Don’t Believe It


Last night I talked with a friend for hours about all kinds of things.  I’m glad she called.

But I was struck by something we talked about that nagged and bothered me all night.  And all day today, too.  I suspect I’m going to have this subject lurking about me for some time to come.


As a social species we’re hard-wired to fear abandonment.  Being abandoned means being cast-out, and those individuals cast from the group are living at the edge of society, are in constant danger and under massive stress because we’re subject to those dangers.  The worst thing about abandonment is being at the mercy of diminished chances; any rejected member of a society is subject to everything from being cold all night to fighting off a marauding tiger.

It doesn’t matter when that abandonment happened, whether as a child or an adult (or both).  Once you have been cast aside it becomes almost impossible to fully heal from the experience.  It’s no surprise that abandonment issues are prominent in therapy.

But why?  Why can’t we heal from the experience as easily as, say, healing from being lied to, or overcoming an embarrassment?

When you’re lied to you can sometimes find out the truth.  When you’re embarrassed at having made a mistake you can get back up on the horse and try again.  But abandonment?  That’s being left behind the troop because you’ve been found wanting — you’ve been judged as expendable.

You’re not good enough.

You’re tiger food.


It means you aren’t worth being supported by those that heretofore expressed love and concern about you.  And when you’re left behind you do the worst thing possible: you believe it.  You believe the lie.  You believe you deserve to be left behind the rest of the pack because there’s something wrong with you, something so wrong that the others in the pack are endangered by your mere presence.  You believe you deserve to die because you believe the lie.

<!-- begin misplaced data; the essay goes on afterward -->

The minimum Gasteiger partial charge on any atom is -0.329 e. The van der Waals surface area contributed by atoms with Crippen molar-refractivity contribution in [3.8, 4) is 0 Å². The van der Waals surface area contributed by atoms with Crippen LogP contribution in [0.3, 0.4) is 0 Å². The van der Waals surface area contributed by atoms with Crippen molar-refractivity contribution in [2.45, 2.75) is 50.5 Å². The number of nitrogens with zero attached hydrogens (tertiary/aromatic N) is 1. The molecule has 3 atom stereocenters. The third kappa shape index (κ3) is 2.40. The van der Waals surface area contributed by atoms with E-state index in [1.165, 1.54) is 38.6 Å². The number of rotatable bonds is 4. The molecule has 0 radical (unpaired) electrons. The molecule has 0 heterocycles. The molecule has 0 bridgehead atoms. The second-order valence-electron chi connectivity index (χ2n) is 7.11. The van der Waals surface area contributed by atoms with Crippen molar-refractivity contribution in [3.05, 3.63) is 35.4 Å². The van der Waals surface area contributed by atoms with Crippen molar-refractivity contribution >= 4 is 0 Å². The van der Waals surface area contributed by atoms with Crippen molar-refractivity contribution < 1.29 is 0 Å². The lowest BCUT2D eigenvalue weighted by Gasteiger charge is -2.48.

Abandonment is difficult to overcome; once it’s happened you have to shift for yourself.  No more hunting in the pack for you; you’re left to scrounge for your sustenance, left to hope for some kind of miracle, left behind to face the fear that’s been created within you.  Left to silently cry so that you don’t attract the predators.

It’s little wonder that we have to face some pretty intense therapy in order to put the fear of abandonment at bay and get back to either rejoining our troop or finding another that will accept us.  If it’s happened once, our brains tell us, it can happen again.  Depending on the depth of the first realization you’ve been rejected, the idea of another instance is unbearable.  So we live in constant fear.  We tell ourselves we deserve what we get.  We believe the lie and we recite it over and over in our heads.

And in so doing we create the environment to expect rejection again, and it becomes a self-fulfilling prophecy.  We forecast in our crystal ball the inevitable specter of the truth as we see it.  We will accept pain, defeat and death.

But as it was recently so graphically pointed out to me, there’s a big difference in our thinking between perceptions and truth.  We like to believe we understand what truth is, that we can back our truth up with our experiences.  However, our experiences are completely composed of our perceptions and since the recollection of experiences is somewhat uncertain, what we see as truth is malleable.  I think that understanding the difference between the two is a very hard thing to face because experience is painful and fact is merely fact.  When we’re in pain we may see fact with a jaundiced eye.

I’m going to suggest watching an incredible TED talk regarding how rejection, fear and abandonment affects us all not only emotionally but physically, too.  Anyone that’s ever felt like an outcast or experienced the pain of rejection will learn a lot — and those that need to understand what happens when they reject someone will learn even more.


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